Featured

Concours d’art oratoire 2016

On April 13th & 14th, 2016 Canadian Parents for French North Vancouver and the North Vancouver School District will host the annual District finals for the French public speaking competition, Concours d’art oratoire.

CPFConcours_logo_2016

The Concours d’art oratoire is a long-standing CPF tradition in the North Vancouver School District. At the District finals (April 13-14, 2016), students in grades 6 through 12 from across the school district, will deliver the speech that won them first prize at their school. The winners from the District finals will then advance to the Provincial finals at SFU, Surrey Campus on May 7th. Senior high school students will then have a chance to attend the National finals in Gatineau, Québec on May 28th. The CPF Concours d’art oratoire offers hundreds of prizes to participants: university scholarships, trips to Ottawa, books, medals, merchandise, cash and more.

Concours d’art oratoire timeline

SCHOOL COMPETITIONS
From February to April, Grade 6 to 12 teachers hold class competitions with all students participating if desired. Many teachers make Concours part of the curriculum.

DISTRICT FINAL
Winners from the school competitions will participate in his year’s District finals, which will take place over two days: April 13th and 14th, 2016 at the Education Services Centre, 2121 Lonsdale Avenue.

PROVINCIAL FINAL
Winners for each grade at the District level will proceed to the Provincial competition which takes place on Saturday, May 7th, 2016 at SFU Surrey Campus. Grade 12 winners will advance to the National Final, held in Gatineau, QC on May 28, 2016.

NATIONAL FINAL
On Saturday, May 28, 2016, Canadian Parents for French will host the 14th annual public speaking competition, the National Concours d’art oratoire 2016, in Gatineau, Quebec. The competition brings together senior high school students from across Canada who will deliver the speech that won them first prize at the school, regional, and provincial/territorial levels.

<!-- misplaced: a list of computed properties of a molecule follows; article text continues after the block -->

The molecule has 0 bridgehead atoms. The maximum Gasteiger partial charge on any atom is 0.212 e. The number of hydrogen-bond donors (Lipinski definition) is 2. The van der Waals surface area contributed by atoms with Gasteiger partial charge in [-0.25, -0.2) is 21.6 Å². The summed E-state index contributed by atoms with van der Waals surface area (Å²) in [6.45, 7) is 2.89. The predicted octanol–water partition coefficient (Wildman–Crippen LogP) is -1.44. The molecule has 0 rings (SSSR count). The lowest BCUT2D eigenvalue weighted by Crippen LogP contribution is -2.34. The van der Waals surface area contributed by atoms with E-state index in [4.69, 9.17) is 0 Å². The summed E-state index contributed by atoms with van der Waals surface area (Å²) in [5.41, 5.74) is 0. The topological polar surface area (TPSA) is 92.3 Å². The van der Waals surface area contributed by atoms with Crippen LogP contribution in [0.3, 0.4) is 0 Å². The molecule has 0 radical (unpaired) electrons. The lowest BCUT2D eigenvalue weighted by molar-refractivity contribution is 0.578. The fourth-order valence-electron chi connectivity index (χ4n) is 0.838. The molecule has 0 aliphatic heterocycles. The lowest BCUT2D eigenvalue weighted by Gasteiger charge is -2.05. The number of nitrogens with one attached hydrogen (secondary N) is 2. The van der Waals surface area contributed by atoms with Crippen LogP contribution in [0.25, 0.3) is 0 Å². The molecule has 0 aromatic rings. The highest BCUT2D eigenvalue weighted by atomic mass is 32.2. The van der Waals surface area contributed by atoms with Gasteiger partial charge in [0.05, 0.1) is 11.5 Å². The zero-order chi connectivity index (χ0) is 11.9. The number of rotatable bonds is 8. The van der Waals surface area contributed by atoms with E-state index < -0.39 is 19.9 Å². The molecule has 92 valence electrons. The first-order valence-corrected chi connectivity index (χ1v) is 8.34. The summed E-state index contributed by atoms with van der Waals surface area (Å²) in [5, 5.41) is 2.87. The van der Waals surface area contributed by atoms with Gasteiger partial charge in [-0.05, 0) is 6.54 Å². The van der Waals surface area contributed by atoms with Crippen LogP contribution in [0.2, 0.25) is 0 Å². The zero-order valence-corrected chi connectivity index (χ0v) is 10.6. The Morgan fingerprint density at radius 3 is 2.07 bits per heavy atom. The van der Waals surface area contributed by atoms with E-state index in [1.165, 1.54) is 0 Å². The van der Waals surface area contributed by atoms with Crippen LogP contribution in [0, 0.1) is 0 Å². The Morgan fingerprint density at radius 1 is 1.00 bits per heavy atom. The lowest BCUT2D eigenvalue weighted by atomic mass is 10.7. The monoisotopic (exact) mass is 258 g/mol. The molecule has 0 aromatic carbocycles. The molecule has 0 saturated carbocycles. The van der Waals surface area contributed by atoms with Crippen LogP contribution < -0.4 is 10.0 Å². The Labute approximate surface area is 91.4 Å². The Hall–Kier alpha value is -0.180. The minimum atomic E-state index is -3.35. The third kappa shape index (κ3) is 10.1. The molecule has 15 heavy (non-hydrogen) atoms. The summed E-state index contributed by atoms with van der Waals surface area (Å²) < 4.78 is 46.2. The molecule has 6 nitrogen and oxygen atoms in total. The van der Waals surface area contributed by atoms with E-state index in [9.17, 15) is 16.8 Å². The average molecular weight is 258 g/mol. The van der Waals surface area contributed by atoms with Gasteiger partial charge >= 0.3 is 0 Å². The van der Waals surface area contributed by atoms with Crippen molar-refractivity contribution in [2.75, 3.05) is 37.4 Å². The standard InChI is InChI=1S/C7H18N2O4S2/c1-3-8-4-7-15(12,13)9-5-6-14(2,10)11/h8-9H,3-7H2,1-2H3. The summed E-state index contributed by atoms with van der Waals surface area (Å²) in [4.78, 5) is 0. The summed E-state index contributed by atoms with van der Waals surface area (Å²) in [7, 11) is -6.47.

2015 North Vancouver Provincial Finalists & Winners
Click here to read CPF BC & Yukon’s press release, listing all the North Vancouver finalists and winners

Concours FAQs
Click here to view CPF BC/Yukon’s FAQ page

Photos from 2015 Provincial Competition
240 students converged on SFU Surrey on May 2nd, 2015 to compete in the provincial Concours d’art oratoire competition. This Flickr album features the winners from each category.

Find out more about the Concours experience in this video, made at Provincial Concours 2013

École Boundary Elementary & CPF’s 2nd Annual Bingo Night

BoundaryBingo2016_screenshotIn collaboration with North Vancouver CPF Branch, École Boundary Elementary hosted its second annual French Bingo Night this past Spring! With a fresh twist on an old fashioned game, École Boundary Elementary is building community while promoting Canada’s two official languages – Français et Anglais !

On Thursday, April 28th, École Boundary Elementary opened its doors to students in Grades 4 through 7 and their families for an evening of Bingo en Français! The French Team at École Boundary Elementary see this event as being instrumental in developing enthusiasm and engagement for students studying French in both Core and Late French Immersion programs at the school. A unique opportunity to invite community members, incoming Grade 6 Late French Immersion students for the 2016/2017 year and families of current École Boundary Elementary students to the school. This Bingo evening has become apart of our school culture in only two years!

This event bring everyone together – teachers and students promoting it enthusiastically; the school’s Canadian Parents for French Representative working tirelessly to make sure it all came together; Parents Advisory Council putting together a food and drinks for the concession along with the many schools who generously loaned tables and chairs in order to make the event successful!

As a fundraiser, the event raised $ 945 for the Core and Late French Immersion programs at École Boundary Elementary. All the behind-the-scenes planning and preparation made for a smooth and successful evening.

Call Out to Parents and Students: Share Your Thoughts on North Vancouver’s French Immersion Program

If you are a parent of a child enrolled in a French Immersion program in North Vancouver, you have recently received an email through School Connect asking you and your child to complete a survey (two different surveys) about the French Immersion program. And if you are anything like me, you would have seen the email, briefly scanned it, and ignored it, or perhaps thought you would fill it out later, but that “later” would never come because you either don’t have the time or can’t find the survey link.